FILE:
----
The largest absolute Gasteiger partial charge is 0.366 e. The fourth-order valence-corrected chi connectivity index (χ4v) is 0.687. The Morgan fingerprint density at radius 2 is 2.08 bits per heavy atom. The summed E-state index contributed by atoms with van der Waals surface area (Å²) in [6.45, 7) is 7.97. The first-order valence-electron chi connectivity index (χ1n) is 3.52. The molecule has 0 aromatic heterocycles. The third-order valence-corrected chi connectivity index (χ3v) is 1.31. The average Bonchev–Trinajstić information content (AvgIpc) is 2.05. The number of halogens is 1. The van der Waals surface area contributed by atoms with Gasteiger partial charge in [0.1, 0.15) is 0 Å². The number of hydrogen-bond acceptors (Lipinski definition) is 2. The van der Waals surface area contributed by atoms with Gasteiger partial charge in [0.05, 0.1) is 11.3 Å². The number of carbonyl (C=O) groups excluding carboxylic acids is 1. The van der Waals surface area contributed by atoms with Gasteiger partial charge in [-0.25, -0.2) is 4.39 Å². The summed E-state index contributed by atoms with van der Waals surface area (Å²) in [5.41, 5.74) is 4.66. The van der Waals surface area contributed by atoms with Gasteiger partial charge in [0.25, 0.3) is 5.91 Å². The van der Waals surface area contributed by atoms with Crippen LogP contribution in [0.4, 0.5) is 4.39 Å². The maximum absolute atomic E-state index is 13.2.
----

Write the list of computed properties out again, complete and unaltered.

The largest absolute Gasteiger partial charge is 0.366 e. The fourth-order valence-corrected chi connectivity index (χ4v) is 0.687. The Morgan fingerprint density at radius 2 is 2.08 bits per heavy atom. The summed E-state index contributed by atoms with van der Waals surface area (Å²) in [6.45, 7) is 7.97. The first-order valence-electron chi connectivity index (χ1n) is 3.52. The molecule has 0 aromatic heterocycles. The third-order valence-corrected chi connectivity index (χ3v) is 1.31. The average Bonchev–Trinajstić information content (AvgIpc) is 2.05. The number of halogens is 1. The van der Waals surface area contributed by atoms with Gasteiger partial charge in [0.1, 0.15) is 0 Å². The number of hydrogen-bond acceptors (Lipinski definition) is 2. The van der Waals surface area contributed by atoms with Gasteiger partial charge in [0.05, 0.1) is 11.3 Å². The number of carbonyl (C=O) groups excluding carboxylic acids is 1. The van der Waals surface area contributed by atoms with Gasteiger partial charge in [-0.25, -0.2) is 4.39 Å². The summed E-state index contributed by atoms with van der Waals surface area (Å²) in [5.41, 5.74) is 4.66. The van der Waals surface area contributed by atoms with Gasteiger partial charge in [0.25, 0.3) is 5.91 Å². The van der Waals surface area contributed by atoms with Crippen LogP contribution in [0.4, 0.5) is 4.39 Å². The maximum absolute atomic E-state index is 13.2.